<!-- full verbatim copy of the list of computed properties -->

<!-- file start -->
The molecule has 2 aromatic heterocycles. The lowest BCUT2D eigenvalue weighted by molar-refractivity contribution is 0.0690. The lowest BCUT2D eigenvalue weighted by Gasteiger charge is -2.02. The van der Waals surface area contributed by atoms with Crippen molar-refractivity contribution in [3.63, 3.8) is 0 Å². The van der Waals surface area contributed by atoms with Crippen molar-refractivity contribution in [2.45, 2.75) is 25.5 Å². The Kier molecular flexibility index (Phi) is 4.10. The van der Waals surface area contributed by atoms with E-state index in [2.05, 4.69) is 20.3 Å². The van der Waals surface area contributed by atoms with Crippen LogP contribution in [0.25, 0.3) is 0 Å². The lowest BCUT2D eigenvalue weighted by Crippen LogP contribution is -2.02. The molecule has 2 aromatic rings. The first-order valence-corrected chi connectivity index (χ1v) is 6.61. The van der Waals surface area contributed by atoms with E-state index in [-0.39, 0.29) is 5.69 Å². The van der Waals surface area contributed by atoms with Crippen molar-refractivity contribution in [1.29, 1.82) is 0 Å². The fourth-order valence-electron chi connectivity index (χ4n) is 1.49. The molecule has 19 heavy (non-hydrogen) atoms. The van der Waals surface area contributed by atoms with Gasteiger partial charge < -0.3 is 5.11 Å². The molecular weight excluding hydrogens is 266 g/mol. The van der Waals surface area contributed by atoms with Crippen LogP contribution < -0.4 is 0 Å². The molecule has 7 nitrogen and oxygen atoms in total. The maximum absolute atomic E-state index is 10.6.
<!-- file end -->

The molecule has 2 aromatic heterocycles. The lowest BCUT2D eigenvalue weighted by molar-refractivity contribution is 0.0690. The lowest BCUT2D eigenvalue weighted by Gasteiger charge is -2.02. The van der Waals surface area contributed by atoms with Crippen molar-refractivity contribution in [3.63, 3.8) is 0 Å². The van der Waals surface area contributed by atoms with Crippen molar-refractivity contribution in [2.45, 2.75) is 25.5 Å². The Kier molecular flexibility index (Phi) is 4.10. The van der Waals surface area contributed by atoms with E-state index in [2.05, 4.69) is 20.3 Å². The van der Waals surface area contributed by atoms with Crippen LogP contribution in [0.25, 0.3) is 0 Å². The lowest BCUT2D eigenvalue weighted by Crippen LogP contribution is -2.02. The molecule has 2 aromatic rings. The first-order valence-corrected chi connectivity index (χ1v) is 6.61. The van der Waals surface area contributed by atoms with E-state index in [-0.39, 0.29) is 5.69 Å². The van der Waals surface area contributed by atoms with Crippen molar-refractivity contribution in [1.29, 1.82) is 0 Å². The fourth-order valence-electron chi connectivity index (χ4n) is 1.49. The molecule has 19 heavy (non-hydrogen) atoms. The van der Waals surface area contributed by atoms with Gasteiger partial charge < -0.3 is 5.11 Å². The molecular weight excluding hydrogens is 266 g/mol. The van der Waals surface area contributed by atoms with Crippen LogP contribution < -0.4 is 0 Å². The molecule has 7 nitrogen and oxygen atoms in total. The maximum absolute atomic E-state index is 10.6.